Member since February 01, 1996View Articles
Curator and editor of the World of Playing Cards since 1996. He is a former committee member of the IPCS and was graphics editor of The Playing-Card journal for many years. He has lived at various times in Chile, England and Wales and is currently living in Extremadura, Spain. Simon's first limited edition pack of playing cards was a replica of a seventeenth century traditional English pack, which he produced from woodblocks and stencils.
Andalusian playing cards designed by Marifé Montoya Carrillo with booklet by Jorge Lirola Delgado, 2012.
Another pack of Dutch costume playing cards c.1880.
Luxurious Spanish-suited pack made by Alphonse Arnoult, Paris, France, c.1850.
Dutch costume playing cards made for the Dutch market in the second half of the 19th century.
“Royal Cards Reign of Queen Anne” cover historical events, both honourable and treacherous, during the period 1702 to 1704.
Wüst Spanish pattern c.1910 advertising Cuban ‘Tropical’ beer.
In standard English packs the Ace of Spades is associated with decorative designs. This is a historical survey of why this should be.
Dubois card makers from Liège in the Walloon Region of Belgium.
Playing Cards: A Secret History
This deck was inherited from ancestors, it has has a family history surrounding it. Details of the lives of previous owners make it all so fascinating.
Video by Art of Impossible. In this video you will get a short overview of the most important historical facts about playing cards and their history.
Archaic Spanish-suited deck with 48 cards made in Toledo in 1584.
Gambling and Vice in the Hours of Charles V: card-playing in the local tavern
A facsimile of an early 19th century French-suited deck from the collection of F.X. Schmid.
Persian Miniatures, made in Hungary c.1990.
Reproduction of Richard Blome’s Heraldic playing cards, 1684, presented to lady guests at WCMPC Summer Meeting in 1888.
Facsimile of “Le Jeu de la Guerre” designed by Gilles de la Boissière in 1698.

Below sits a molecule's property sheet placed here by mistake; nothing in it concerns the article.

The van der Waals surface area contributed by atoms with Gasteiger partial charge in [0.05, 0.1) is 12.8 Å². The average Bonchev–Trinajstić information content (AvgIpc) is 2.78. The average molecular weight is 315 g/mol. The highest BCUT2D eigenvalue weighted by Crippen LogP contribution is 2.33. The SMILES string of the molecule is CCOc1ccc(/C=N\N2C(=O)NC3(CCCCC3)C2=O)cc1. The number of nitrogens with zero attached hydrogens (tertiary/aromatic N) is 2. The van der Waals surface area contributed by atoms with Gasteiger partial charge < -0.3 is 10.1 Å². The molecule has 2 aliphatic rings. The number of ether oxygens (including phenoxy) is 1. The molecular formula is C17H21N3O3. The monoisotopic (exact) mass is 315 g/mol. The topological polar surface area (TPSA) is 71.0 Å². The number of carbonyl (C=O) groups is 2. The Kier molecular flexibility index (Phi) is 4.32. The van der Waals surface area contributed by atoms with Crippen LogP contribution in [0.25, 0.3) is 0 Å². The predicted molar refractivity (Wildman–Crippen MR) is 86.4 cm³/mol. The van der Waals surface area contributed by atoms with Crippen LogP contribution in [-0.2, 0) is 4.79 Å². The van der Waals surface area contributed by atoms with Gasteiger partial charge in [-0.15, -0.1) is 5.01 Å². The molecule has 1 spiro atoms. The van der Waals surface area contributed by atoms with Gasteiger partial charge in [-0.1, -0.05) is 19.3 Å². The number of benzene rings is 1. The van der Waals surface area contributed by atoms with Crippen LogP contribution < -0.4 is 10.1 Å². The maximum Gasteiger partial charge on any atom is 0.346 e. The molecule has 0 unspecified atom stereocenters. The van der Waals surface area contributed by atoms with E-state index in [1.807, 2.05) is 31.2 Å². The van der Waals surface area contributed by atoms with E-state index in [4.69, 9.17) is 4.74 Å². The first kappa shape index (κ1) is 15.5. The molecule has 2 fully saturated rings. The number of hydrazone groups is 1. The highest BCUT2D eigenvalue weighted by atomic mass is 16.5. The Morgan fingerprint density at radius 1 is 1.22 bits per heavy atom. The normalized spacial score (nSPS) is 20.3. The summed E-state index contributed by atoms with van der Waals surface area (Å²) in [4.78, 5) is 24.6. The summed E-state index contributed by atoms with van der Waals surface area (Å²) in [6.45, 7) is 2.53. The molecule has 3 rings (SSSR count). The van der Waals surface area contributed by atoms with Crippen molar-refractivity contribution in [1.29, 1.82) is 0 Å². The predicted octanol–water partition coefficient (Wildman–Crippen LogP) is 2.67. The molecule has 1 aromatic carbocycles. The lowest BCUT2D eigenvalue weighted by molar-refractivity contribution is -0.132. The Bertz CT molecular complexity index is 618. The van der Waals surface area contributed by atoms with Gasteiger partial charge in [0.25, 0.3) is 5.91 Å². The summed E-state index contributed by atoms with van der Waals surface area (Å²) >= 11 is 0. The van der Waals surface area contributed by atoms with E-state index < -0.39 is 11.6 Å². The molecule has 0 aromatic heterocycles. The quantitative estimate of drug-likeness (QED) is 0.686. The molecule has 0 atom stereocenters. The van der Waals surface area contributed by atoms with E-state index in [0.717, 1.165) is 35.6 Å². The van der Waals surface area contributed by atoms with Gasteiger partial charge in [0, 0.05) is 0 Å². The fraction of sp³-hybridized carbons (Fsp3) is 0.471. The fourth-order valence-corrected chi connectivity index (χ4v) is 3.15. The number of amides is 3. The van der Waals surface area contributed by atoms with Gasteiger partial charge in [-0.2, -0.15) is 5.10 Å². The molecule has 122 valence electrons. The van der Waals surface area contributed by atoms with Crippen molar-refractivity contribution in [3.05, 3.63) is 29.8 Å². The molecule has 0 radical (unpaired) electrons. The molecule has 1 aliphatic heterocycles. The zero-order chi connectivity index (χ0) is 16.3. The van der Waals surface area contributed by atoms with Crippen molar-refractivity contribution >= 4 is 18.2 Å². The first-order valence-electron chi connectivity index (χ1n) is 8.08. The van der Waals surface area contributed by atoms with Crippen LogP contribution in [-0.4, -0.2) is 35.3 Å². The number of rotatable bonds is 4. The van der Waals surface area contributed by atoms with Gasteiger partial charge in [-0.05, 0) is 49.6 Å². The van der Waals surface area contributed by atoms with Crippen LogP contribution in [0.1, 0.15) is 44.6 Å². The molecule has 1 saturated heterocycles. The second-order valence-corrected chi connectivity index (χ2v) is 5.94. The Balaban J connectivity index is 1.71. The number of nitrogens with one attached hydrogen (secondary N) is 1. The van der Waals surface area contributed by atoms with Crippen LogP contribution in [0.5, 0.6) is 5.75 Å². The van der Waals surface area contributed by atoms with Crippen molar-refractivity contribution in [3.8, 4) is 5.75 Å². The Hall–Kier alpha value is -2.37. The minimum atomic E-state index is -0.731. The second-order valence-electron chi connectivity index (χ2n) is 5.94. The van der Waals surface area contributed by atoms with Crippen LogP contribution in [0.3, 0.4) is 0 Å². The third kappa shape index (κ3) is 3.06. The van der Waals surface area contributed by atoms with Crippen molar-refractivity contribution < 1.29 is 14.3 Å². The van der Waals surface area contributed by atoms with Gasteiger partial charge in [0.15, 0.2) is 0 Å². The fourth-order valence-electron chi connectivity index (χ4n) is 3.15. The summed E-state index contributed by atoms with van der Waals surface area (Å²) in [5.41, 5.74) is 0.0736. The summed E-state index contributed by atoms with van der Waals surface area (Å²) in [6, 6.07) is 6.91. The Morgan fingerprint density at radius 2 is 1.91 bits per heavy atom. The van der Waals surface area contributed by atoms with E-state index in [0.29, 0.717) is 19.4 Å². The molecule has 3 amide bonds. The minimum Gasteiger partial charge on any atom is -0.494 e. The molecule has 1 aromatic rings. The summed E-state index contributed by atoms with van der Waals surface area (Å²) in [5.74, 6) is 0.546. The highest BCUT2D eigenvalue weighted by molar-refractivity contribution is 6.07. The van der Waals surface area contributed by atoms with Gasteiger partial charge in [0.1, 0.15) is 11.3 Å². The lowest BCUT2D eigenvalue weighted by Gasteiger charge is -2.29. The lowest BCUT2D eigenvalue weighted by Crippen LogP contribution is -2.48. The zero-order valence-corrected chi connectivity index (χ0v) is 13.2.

Corner Indices were a major innovation in playing card production.
Baraja Carlos IV, Félix Solesio en la Real Fábrica de Macharaviaya, 1800.
A presentation of the main characteristics of the wood-block courts of the heart suit.
This is a presentation in a more straightforward fashion of the work done by Paul Bostock and me in our book of the same name.
Some further material relating to cards from nineteenth and twentieth century periodicals.
Facsimile of patriotic 1878 Tyrolean playing cards published by Piatnik in 1992.
Here are a few early advertisements relating to cards from newspapers 1684-1759 and a number of later 19th century documents of interest.
Hand-made playing cards by French prisoners of war in Porchester Castle, Hampshire, c.1796.
A continuation of the development of the off-spring of the Paris patterns and a few examples of how the French regional figures have inspired modern designers.
A great many regional patterns were exported from France and subsequently copied elsewhere. Some of them became local standards in their own right.
Continuing our look at the figures from the regional patterns of France.
On page 11 I illustrated several examples of the regional French patterns from Sylvia Mann's collection; this is a more in-depth look at the figures of these patterns ("portraits" in French).
Facsimile of Tarot de Marseille by Iohann Christoph Hes, Augsburg, c.1750.
Notgeld - Emergency Money - was in rare cases issued on playing cards.
Red Sea fish identification cards published in several languages by Horus of Egypt, 2005.
There are some interesting packs from Goodall in the last quarter of the 19th century.
Gold plated souvenir playing cards from the Burj Al Arab Jumeirah hotel in Dubai.
1st edition of famous Bicycle Playing Cards printed by Russell & Morgan Printing Co., Cincinnati, 1885.
Primiera Bolognese by Modiano, c.1975
Facsimile edition of Swiss suited deck first published by Johannes Müller in c.1840.
Archaic Navarra pattern produced for the Pamplona General Hospital Monopoly by Pedro Varangot in 1786.
Navarra pattern produced for the Pamplona General Hospital Monopoly in 1682.